LONDON: In Ali Zeeshan Kay Naam Aik Nazm, poet Amjad Islam Amjad explains why he doesn’t want the life he dreamt of for his son. He says his son has grown up in a different time, with a different set of norms, and even if he ends up thinking like his father, the boy needs to arrive at the conclusion – his own dream – himself. But what if circumstances take a different turn, leaving mothers and fathers to live their children’s dreams. Friday night in London saw two fathers who both carry their children’s legacies forward.
People showed up in large numbers to give a hero’s welcome to Iqbal Lala at the School of Oriental and African Studies (SOAS) in London. Before Mashal Khan’s father had the chance to utter a word, he had already received two standing ovations. And this was before Malala Yousafzai’s father Dr Ziauddin Yousafzai took the podium to formally introduce Lala.
“We both are known because of our children, but Iqbal Lala is the bravest Pakhtun alive,” said Yousafzai as the hall echoed with applause. Some people stood up, again, in acknowledgement of not just the statement, but the moment when two of Pakistan’s most resilient fathers were together on stage. “This is amazing,” a girl in her late teens whispered into her friend’s ear at the back of the hall.
It truly was.
“We might know him because of his son, but long before that, Lala made sure that he celebrated his daughter’s first birthday with the spirit of a son. He broke the chains of patriarchy back then, and today, he stands for truth and justice.”
Despite being the father of a girl who taught us how to dream, Yousafzai made sure that the night belonged to Lala, his legacy, and his son. He invited him on stage like a fanboy would introduce a rock star and countered any attempt to needlessly politicise the talk.
Lala wasn’t dressed in a suit like Yousafzai. He wore a thick cotton sweater and a suede jacket over a faded shalwar kameez, not unlike the generic image of the old, wise man from Swabi. He was sad but proud, overwhelmed yet poised, as he threw one gem after another and answered the most leading of questions with eloquence.
“Mashal has gotten the best of Pakistan. I was surprised and overwhelmed to see how many people reached out to us to show their solidarity,” he said with a smile. Lala recalled that Mashal was a Sufi by heart and a humanist in practice, always promoting freedom of thought for everyone. “He would always say that ‘this is God’s earth, not ours, that’s why animals and birds have an equal right to it’…he just loved keeping pets and caring for animals.”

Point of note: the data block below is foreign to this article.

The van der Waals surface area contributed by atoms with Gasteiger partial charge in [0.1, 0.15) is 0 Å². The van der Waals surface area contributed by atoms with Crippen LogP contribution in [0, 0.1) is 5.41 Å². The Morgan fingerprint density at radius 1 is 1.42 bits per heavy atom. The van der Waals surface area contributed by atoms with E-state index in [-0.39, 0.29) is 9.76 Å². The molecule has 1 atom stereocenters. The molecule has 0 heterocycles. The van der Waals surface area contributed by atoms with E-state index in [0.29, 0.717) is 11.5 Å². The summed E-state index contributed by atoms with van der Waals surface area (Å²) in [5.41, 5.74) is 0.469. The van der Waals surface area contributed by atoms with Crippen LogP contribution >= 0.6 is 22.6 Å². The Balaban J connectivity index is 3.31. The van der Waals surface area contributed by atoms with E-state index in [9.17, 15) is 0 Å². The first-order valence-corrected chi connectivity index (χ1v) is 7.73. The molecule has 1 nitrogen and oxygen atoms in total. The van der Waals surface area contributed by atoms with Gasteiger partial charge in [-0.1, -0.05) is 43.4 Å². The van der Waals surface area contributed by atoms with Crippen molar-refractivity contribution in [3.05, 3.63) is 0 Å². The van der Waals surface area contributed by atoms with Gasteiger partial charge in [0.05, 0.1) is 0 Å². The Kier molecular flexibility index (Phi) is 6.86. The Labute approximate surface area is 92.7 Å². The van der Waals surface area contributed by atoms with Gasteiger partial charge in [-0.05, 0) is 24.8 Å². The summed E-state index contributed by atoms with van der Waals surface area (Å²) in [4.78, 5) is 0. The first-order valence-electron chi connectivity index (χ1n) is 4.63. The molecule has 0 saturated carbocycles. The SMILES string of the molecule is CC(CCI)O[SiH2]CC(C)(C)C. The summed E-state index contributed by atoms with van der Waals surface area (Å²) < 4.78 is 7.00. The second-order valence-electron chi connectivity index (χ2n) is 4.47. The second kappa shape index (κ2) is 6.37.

As the night grew darker, so did the nature of questions from the audience. Some in the audience were eager to appropriate Mashal’s gruesome murder as an attempt at suppressing the ideology they subscribed to. An audience member asked Lala why all the people who have been arrested in his case are from ‘liberal’ factions of society and not the right wing. “That is not true,” said Lala. “All sorts of arrests have been made. And I have been a political worker long enough to know that these days politics of interests have overtaken politics of ideology. Some people from the ‘left’, or whatever you call it, have equally venomous thoughts and ideas.”
A common question from the crowd was the degree of progress in Mashal Khan’s case and whether Lala thought justice would be served. “Historically speaking, justice has never been served in Pakistan. But now Mashal’s case is being tried not just in courts but also in the streets of this country and that makes me very optimistic. Kudos to all the people who have testified under immense pressure.”
Lala, a Pushto poet who actively participated in Bacha Khan’s Khudai Khidmatgar movement, believed society has degenerated to a point where if you don’t like your neighbour’s dog, you claim it is mad and kill it. “This is what really needs to change. For this, we have to unite as a society … I hope Mashal has given us enough reason to do that.”
By the end of the gathering, the political partisanship of some members was clearly audible and on display. Slogans like ‘Mashal’s blood will cause a revolution’ and ‘Shame Imran Khan shame’ echoed. Yousafzai was forced to intervene and close the evening by saying, “People like Iqbal [Lala] never contradict their statements like the extremists do. He will always stand by the truth, and trust me, whoever stands with him today, will stand by the truth in times to come.”
The idea of forming a Mashal Khan Foundation against religious extremists was also pitched at the end of the session.
The event was a part of the annual Bacha Khan lecture organised by Bloomsbury Pakistan and moderated by Dr Mukulika Banerjee from the London School of Economics.
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